This past week, I attended the Ideas 2016 Conference at the University of Calgary. This year’s keynote speaker was Dr. Keith Sawyer, a champion and expert in the field of creativity and innovation in teaching and learning.


Sawyer spoke in depth about how to teach and promote student learning through creativity. He said that what restricts creativity is the instructionist approach to teaching and learning.

With instructionism, learning occurs through the dissemination of knowledge – it is procedural.

As a result, the knowledge acquired is superficial, retention is low and transferability is weak. Further, the ability to integrate knowledge across curriculums and adapt knowledge to new information is limited.

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Creative learning, on the other hand, results in a deeper conceptual understanding of knowledge. In this approach, curriculum is integrated and contextualized, with formative and authentic assessment woven into task design. Teachers scaffolds and facilitate collaborative knowledge building, preparing students to build new knowledge. The learning is a form of active learning, where students work with facts, skills and concepts in collaborative teams to solve complex real-world problems. Tasks are demanding and challenging enough that one child alone cannot complete.

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Key components to this approach include:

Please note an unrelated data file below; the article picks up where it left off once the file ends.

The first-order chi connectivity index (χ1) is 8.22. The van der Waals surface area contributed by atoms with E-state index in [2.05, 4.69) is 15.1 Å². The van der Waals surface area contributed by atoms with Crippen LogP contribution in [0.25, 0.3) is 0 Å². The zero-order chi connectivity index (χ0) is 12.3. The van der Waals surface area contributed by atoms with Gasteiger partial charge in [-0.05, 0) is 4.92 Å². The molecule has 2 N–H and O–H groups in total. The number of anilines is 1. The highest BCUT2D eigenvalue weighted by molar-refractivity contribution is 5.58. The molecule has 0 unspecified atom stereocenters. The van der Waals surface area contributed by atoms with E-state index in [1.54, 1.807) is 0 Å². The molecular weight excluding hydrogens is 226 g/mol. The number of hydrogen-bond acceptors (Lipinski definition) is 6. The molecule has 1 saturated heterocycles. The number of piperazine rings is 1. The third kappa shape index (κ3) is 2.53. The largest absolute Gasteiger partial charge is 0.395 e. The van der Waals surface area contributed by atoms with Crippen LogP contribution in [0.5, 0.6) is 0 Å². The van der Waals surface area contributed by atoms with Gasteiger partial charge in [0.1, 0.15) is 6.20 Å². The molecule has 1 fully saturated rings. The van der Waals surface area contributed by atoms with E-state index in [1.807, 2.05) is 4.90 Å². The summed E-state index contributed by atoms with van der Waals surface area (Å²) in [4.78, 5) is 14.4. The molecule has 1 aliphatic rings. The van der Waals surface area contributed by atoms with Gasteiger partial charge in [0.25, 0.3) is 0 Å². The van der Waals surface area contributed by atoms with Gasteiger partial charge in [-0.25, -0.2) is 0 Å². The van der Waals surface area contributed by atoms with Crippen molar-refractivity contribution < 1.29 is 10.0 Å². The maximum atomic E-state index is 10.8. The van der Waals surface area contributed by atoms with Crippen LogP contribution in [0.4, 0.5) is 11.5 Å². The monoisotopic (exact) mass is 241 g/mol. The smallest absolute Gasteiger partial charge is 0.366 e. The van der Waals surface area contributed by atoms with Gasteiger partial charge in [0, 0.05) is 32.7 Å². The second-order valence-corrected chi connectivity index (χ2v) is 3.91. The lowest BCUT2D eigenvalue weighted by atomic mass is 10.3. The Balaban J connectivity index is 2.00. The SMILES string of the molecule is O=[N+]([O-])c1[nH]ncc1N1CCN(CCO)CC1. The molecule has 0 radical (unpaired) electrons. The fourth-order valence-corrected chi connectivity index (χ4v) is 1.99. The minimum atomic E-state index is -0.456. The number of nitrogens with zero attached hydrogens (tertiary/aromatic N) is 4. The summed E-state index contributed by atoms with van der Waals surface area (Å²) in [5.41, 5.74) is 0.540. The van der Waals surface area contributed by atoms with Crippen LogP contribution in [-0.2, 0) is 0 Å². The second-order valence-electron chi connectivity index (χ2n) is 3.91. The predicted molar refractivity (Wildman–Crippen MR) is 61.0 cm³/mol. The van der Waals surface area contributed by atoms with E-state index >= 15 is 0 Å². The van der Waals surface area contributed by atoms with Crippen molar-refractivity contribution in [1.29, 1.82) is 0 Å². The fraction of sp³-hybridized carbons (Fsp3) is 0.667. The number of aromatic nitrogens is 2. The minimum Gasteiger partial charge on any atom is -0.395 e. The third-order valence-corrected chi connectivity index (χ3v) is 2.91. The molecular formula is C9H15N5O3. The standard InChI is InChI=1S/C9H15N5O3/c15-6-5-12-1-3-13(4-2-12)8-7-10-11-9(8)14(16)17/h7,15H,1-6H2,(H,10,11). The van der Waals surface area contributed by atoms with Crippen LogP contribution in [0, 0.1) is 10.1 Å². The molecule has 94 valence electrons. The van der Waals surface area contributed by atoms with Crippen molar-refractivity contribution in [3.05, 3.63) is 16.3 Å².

• Start with a problem, or a design challenge – the problem must be open-ended with possible solutions that even the teacher may not have seen before.
  • Have students work to find solutions.
  • The process is guided by the teacher.
  • Students must create tangible products that address the problem.
    • They must create something (such as an artifact), so as to externalize learning.
  • Prototypes and sub-tasks are presented frequently for critique.


Sawyer spoke to how with this instruction, comes its challenges for instructors:

  1. Identifying a good problem
  2. Helping students learn actively
  3. Fostering effective collaboration
  4. Supporting the creation of shared artifacts and effective techniques


So, how do we get to this? Well, not though a flash of insight or one lone genius. Instead creativity emerges over time with students encountering multiple dead ends, and gaining small ideas from many people. Students must be situated in environments where they are continually learning, working in collaboration, and engaging in mutual tinkering where small ideas spark bigger ones.

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So, how do we foster creativity in our classrooms? Sawyer, had a few suggestions:

  • Collaborative conversation must be valued.
  • Classroom flow should be improvisational, not structured.
  • Teachers and students should build knowledge together so unexpected insights can emerge.
  • Alternate work into chunks of solitude and group situations.
  • Change teaching team, assignments and school organization frequently.


How do you foster creativity in your classroom, school or organization? What has worked for you? What hasn’t?


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